The economy had its worst quarterly performance since the Great Recession, contracting at an annual rate of 2.9% in the first three months this year as severe weather took a heavier toll than initially thought, according to the Commerce Department.
The contraction in total economic output in the first quarter was a huge downgrade from an earlier estimate that the gross domestic product — the value of goods and services produced in the country — shrank at a 1% annual rate in the period.
Wednesday’s figure, the third and final revision of first-quarter data, was much worse than the 1.8% annualized contraction economists had forecast.
Since then, however, growth has shown signs of rebounding strongly with improved weather improved and pent-up demand. Economists are forecasting the economy will expand at about a 3.5% annual rate in the second quarter.
But the horrible start to 2014 will drag down the year’s overall economic output.
Last week, the International Monetary Fund reduced its estimate for U.S. growth this year to a modest 2% from an April projection of 2.8%.
The first-quarter contraction was the worst since the economy shrank at a 5.4% annual rate in the first quarter of 2009 in the depths of the Great Recession.
Since the recession ended five years ago, the economy has contracted only one other time — to an annual rate of 1.3% in the first quarter of 2011. A recession generally is defined as two straight quarters of negative growth.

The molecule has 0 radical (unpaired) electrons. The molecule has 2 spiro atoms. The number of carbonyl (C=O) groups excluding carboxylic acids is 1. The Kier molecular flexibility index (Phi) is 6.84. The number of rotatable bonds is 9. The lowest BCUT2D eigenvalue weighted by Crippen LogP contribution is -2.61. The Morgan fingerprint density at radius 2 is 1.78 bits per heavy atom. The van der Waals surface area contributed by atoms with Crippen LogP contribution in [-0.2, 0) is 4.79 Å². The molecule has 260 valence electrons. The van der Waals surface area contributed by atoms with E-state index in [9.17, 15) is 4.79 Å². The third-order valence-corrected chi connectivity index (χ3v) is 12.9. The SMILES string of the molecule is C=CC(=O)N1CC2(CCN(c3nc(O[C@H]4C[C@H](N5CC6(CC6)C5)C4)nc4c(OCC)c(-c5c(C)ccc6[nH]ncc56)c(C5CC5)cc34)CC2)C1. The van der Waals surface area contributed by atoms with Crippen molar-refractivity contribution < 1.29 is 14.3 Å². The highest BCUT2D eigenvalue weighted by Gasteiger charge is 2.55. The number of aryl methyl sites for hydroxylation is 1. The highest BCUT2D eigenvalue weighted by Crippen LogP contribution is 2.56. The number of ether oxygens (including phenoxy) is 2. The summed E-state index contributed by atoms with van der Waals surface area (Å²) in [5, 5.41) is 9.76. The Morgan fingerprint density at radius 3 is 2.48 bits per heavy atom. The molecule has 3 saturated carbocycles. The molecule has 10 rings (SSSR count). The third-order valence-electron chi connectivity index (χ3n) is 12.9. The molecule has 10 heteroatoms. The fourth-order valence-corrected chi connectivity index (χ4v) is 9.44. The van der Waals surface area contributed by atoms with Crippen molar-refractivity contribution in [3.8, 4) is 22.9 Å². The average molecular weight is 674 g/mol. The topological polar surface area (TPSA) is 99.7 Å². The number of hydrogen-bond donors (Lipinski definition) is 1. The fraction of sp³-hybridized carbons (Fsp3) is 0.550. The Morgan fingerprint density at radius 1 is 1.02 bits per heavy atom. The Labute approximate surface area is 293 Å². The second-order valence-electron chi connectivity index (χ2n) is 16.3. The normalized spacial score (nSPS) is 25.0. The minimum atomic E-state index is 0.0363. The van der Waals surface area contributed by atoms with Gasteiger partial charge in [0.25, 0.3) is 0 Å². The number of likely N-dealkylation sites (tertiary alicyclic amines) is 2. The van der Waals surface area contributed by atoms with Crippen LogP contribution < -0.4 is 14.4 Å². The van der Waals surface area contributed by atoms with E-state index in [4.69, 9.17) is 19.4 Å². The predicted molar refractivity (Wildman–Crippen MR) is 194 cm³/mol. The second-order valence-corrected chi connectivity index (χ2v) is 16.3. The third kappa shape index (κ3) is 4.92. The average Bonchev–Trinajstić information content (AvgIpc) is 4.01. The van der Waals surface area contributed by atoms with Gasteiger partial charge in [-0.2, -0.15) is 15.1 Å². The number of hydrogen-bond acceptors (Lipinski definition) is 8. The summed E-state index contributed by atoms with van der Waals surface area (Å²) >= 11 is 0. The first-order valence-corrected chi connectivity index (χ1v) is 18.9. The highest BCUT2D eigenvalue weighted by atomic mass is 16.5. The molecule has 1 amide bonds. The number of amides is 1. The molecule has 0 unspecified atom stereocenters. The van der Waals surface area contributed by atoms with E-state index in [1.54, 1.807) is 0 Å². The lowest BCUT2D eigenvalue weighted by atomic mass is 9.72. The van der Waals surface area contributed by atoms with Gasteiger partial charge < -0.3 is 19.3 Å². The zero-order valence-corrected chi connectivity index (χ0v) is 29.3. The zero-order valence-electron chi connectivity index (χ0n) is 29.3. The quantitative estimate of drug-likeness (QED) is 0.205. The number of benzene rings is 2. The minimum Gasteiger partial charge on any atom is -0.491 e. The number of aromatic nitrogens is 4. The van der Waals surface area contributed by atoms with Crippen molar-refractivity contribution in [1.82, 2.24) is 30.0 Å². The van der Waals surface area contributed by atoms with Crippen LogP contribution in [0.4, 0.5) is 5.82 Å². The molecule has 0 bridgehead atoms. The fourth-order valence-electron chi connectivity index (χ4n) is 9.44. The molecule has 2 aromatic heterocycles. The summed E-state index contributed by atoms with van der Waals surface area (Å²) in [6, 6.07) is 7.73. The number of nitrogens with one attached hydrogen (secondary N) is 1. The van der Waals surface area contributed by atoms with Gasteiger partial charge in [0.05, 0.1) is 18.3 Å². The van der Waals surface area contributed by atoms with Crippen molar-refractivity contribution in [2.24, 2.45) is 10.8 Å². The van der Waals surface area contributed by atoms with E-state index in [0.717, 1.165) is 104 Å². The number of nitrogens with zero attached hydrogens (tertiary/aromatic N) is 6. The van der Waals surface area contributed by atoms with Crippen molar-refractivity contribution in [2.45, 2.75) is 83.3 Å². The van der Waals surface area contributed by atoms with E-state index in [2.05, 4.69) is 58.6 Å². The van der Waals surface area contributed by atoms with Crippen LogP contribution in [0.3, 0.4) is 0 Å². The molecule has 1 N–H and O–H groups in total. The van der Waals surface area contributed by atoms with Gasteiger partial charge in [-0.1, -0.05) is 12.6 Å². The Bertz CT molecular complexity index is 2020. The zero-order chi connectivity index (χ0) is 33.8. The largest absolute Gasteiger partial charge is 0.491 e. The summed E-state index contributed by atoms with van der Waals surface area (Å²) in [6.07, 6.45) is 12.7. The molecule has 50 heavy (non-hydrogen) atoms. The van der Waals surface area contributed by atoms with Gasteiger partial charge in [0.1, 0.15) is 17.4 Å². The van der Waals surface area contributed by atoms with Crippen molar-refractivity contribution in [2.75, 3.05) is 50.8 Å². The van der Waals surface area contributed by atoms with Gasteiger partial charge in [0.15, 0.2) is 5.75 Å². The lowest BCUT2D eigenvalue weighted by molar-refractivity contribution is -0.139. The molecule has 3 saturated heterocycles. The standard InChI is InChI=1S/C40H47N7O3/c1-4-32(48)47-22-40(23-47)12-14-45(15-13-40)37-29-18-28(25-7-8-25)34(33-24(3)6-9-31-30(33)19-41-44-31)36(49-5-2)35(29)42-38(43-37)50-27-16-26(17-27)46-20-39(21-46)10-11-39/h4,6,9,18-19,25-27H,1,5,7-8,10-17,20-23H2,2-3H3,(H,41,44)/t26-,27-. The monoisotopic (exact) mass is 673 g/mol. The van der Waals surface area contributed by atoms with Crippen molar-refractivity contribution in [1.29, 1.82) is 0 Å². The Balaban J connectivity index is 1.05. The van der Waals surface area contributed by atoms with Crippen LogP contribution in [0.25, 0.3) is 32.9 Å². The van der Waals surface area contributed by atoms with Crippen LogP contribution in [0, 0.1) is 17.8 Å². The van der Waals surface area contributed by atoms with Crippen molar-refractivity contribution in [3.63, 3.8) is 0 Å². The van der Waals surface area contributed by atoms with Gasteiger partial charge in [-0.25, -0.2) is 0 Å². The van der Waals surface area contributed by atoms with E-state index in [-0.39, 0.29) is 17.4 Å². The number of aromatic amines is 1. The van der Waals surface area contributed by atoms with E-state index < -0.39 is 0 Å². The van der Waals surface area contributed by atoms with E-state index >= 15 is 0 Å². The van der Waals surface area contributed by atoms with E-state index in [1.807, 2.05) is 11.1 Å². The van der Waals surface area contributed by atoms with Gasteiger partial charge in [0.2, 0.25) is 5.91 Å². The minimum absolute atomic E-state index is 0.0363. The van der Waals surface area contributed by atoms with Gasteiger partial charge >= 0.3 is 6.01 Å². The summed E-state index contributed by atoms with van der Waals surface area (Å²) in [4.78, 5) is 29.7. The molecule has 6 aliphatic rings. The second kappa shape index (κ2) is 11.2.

Economists knew the recovery stumbled badly in the winter months this year as heavy snow and bitter cold in much of the nation closed many businesses, keeping shipments from moving and consumers at home.
The revised data showed things were worse than anticipated.
Consumer spending rose just 1% in the first quarter, down sharply from last month’s estimate of 3.1%. It was the smallest gain in consumer spending since the fourth quarter of 2009, the Commerce Department said.
Consumer spending accounts for more than two-thirds of total economic activity. It had been up 3.3% in the fourth quarter of last year when the economy grew at a 2.6% annual rate.
In addition, U.S. exports plummeted 8.9% in the first quarter, down from last month’s estimate of a 6% drop.
Exports hadn’t fallen by that much since the first quarter of 2009. They had risen 9.5% in last year’s final three months.
Follow @JimPuzzanghera on Twitter